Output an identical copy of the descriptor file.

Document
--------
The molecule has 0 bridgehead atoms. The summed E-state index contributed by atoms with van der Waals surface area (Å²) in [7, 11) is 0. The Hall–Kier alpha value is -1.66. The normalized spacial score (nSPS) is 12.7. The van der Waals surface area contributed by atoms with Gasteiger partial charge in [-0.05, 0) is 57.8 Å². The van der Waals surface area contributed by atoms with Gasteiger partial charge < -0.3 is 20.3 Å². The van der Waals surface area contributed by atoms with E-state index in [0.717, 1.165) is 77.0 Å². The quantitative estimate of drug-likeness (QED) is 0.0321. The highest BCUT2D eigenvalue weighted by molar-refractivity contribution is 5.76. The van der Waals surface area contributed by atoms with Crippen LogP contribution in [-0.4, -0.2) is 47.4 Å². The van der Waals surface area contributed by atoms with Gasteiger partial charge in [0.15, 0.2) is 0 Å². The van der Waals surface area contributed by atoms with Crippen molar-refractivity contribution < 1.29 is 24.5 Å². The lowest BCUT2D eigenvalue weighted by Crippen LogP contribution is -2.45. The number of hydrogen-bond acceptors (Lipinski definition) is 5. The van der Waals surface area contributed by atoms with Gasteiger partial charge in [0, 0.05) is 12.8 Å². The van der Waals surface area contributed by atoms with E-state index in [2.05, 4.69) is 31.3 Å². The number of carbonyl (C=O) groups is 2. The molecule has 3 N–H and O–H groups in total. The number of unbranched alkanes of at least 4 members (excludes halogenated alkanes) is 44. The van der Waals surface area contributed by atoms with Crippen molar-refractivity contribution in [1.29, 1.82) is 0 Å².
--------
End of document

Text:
The molecule has 0 bridgehead atoms. The summed E-state index contributed by atoms with van der Waals surface area (Å²) in [7, 11) is 0. The Hall–Kier alpha value is -1.66. The normalized spacial score (nSPS) is 12.7. The van der Waals surface area contributed by atoms with Gasteiger partial charge in [-0.05, 0) is 57.8 Å². The van der Waals surface area contributed by atoms with Gasteiger partial charge < -0.3 is 20.3 Å². The van der Waals surface area contributed by atoms with E-state index in [0.717, 1.165) is 77.0 Å². The quantitative estimate of drug-likeness (QED) is 0.0321. The highest BCUT2D eigenvalue weighted by molar-refractivity contribution is 5.76. The van der Waals surface area contributed by atoms with Crippen LogP contribution in [-0.4, -0.2) is 47.4 Å². The van der Waals surface area contributed by atoms with Gasteiger partial charge in [0.15, 0.2) is 0 Å². The van der Waals surface area contributed by atoms with Crippen molar-refractivity contribution < 1.29 is 24.5 Å². The lowest BCUT2D eigenvalue weighted by Crippen LogP contribution is -2.45. The number of hydrogen-bond acceptors (Lipinski definition) is 5. The van der Waals surface area contributed by atoms with Gasteiger partial charge in [0, 0.05) is 12.8 Å². The van der Waals surface area contributed by atoms with E-state index in [2.05, 4.69) is 31.3 Å². The number of carbonyl (C=O) groups is 2. The molecule has 3 N–H and O–H groups in total. The number of unbranched alkanes of at least 4 members (excludes halogenated alkanes) is 44. The van der Waals surface area contributed by atoms with Crippen molar-refractivity contribution in [1.29, 1.82) is 0 Å².